Storytelling in Workplace Conflict Situations
When we talk about our life experiences, we invite the listener to enter into our world and share the experience that we have lived. Telling stories encourages communication below the surface and promotes community, kinship and unity by bringing people together.
As we tell our stories we become vulnerable. We can expose our weaknesses, failures and prejudices as we recount the history of what happened. We might tell a story about dragons, drawbridges and men with arrows and bring it to life as we tell it to our children. The same process takes place when hearing stories about conflict. Every conflict story tells a tale of one or more dragons and how the dragon might or might not get slaughtered, silenced or put to sleep. In some cases the stories might reveal that the dragon lost the ability to exhale fire years ago, although everyone still thought that it could.
Most parties in conflict, on hearing what the other side has to say about the dispute, are likely to find it difficult to suspend disbelief and spend time examining the story for its deeper truths and hidden meanings. In the first instance, the party is unlikely to feel empathy towards their opponent and stretch out a hand to discover more about the difference that divides them. Closing the divide takes time.
Every authentic story will strike a chord within us. When we hear authentic stories we imagine ourselves in the sequence of events that unfold and imagine how we would feel if we had been the storyteller. Storytelling can carry both the listener and the storyteller to a deeper relationship level and help to form a bridge over the choppy waters keeping parties apart.
Conflict stories can also be a recognition of failure, a cry for help, a confession or a request for forgiveness. Because people feel powerless in conflict situations, they look for ways to be able to justify their behaviour or to have it endorsed by an ally. If there is an opportunity for an ally to respect them as a decent human being who didn’t deserve the treatment they received, people will take it. Opponents may be characterised as evil, wicked and malicious people who want to do harm. This explains why the storyteller was unable to do anything to prevent or resolve it and puts them in a better light. In these ways, conflict stories can embellish what actually happened during upsetting events and divert attention away from obvious weaknesses on the part of the storyteller. The listener’s attention is diverted to what the perpetrator did. The perpetrator’s treachery is exaggerated in order to maintain the illusion of the storyteller’s innocence.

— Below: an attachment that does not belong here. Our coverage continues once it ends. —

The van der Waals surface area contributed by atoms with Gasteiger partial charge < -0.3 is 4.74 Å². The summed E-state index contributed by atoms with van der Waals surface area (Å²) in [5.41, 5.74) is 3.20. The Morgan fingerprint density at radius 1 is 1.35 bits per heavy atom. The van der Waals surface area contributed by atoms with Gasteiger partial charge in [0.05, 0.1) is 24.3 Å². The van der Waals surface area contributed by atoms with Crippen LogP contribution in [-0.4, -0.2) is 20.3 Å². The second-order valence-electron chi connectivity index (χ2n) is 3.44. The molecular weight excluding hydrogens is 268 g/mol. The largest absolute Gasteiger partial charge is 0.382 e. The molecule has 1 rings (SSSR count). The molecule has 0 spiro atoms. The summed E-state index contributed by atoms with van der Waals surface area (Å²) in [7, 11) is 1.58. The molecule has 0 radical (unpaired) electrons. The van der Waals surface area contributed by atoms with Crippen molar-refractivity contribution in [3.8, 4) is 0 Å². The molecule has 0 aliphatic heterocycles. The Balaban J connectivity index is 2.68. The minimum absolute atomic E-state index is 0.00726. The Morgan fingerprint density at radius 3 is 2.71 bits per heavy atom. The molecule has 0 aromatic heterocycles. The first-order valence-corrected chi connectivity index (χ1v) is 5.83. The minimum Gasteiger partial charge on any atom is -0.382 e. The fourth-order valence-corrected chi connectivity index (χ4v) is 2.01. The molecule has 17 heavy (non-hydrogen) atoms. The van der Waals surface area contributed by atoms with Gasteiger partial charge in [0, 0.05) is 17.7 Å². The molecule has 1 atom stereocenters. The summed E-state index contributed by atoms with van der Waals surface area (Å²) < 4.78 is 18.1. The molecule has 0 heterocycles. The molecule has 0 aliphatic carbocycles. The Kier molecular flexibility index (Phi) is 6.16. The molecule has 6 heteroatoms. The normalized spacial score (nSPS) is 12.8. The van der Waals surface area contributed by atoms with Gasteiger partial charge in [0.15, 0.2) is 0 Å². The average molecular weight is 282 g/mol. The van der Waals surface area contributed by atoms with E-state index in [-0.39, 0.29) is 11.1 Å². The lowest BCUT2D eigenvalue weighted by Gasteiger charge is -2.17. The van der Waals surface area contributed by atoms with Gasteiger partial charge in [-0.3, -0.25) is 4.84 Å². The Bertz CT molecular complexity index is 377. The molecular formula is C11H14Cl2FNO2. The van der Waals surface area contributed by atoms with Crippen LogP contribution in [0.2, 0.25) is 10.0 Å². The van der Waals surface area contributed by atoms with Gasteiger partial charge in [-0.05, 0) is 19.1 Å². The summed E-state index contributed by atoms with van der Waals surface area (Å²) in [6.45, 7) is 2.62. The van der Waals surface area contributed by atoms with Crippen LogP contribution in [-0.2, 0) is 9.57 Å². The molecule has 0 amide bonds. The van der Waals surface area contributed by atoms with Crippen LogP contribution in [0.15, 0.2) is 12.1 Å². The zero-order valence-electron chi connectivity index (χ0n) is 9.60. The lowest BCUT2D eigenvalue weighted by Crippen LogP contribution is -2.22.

Conflict stories can be parables that describe how someone brought a crisis into the life of the storyteller. The storyteller can elicit sympathy from the listener, as they are seen as powerless and helpless in the face of the wrongdoer.
The objective of listening to conflict stories
Conflict stories are made up of a whole myriad of things including fear, embarrassment, shame, jealousy, inability to forgive and deceit. The goal of a mediator and conflict resolution specialist is to uncover what lies beneath the surface of what is reported by the parties in dispute. In order to do this, the mediator (or rescuer) listens deeply and with empathy to connect with the storyteller and to prompt them to say more.
A second objective is to try and look for the truth. Every conflict story has more than one side. I learned many years ago never to form a judgement about a dispute after listening to one person’s version of the story. Often someone might tell their story relating to the conflict situation they have encountered and, while doing so, portray the perpetrator as a demon. On meeting the so-called demon, however, you might discover that the label has been inappropriately applied to them. They may have been misunderstood, but to be classed as a demon is often somewhat out of perspective. The hope is that through the mediation process the first storyteller (or the accuser) may also discover this.
In the book Narrative Mediation: A New Approach to Conflict Resolution (2000), John Winslade and Gerald Monk indicate that every conflict story represents a ‘true’ story about what happened and a ‘false’ story in the sense that it minimises other stories that are equally true. Every conflict story then is an arrangement or connection of facts in a pattern that reveals the storyteller’s deeper meanings, and communicates to the listener how the storyteller would like them interpreted.
Winslade and Monk show that in addition to negative harmful stories about conflict, there are:
· Positive, acknowledging stories people can tell regarding what their relationship was like before the conflict began
· Things they did to try and resolve it
· Aspects they might have done differently
· Things they still respect about each other
· Ways they tried to reach out and communicate
· Examples of how they tamed their desire to escalate and strike back
A third objective is to see whether the storyteller might be willing to look at what happened from a different perspective. We can do this by asking a series of questions such as:
· Why do you think things unfolded as they did?
· How would you have liked X to have approached you?
· Was there a particular reason why X acted in this way?
· What do you hope will happen as a result of this conversation?
· Has X ever acted in this way before?
We can ask questions that help the parties search for sources of disagreement or invite them to find out what their opponent really experienced, thought or intended.
You can read more about storytelling in conflict situations in my book ‘How to Master Workplace and Employment Mediation’, published by Bloomsbury.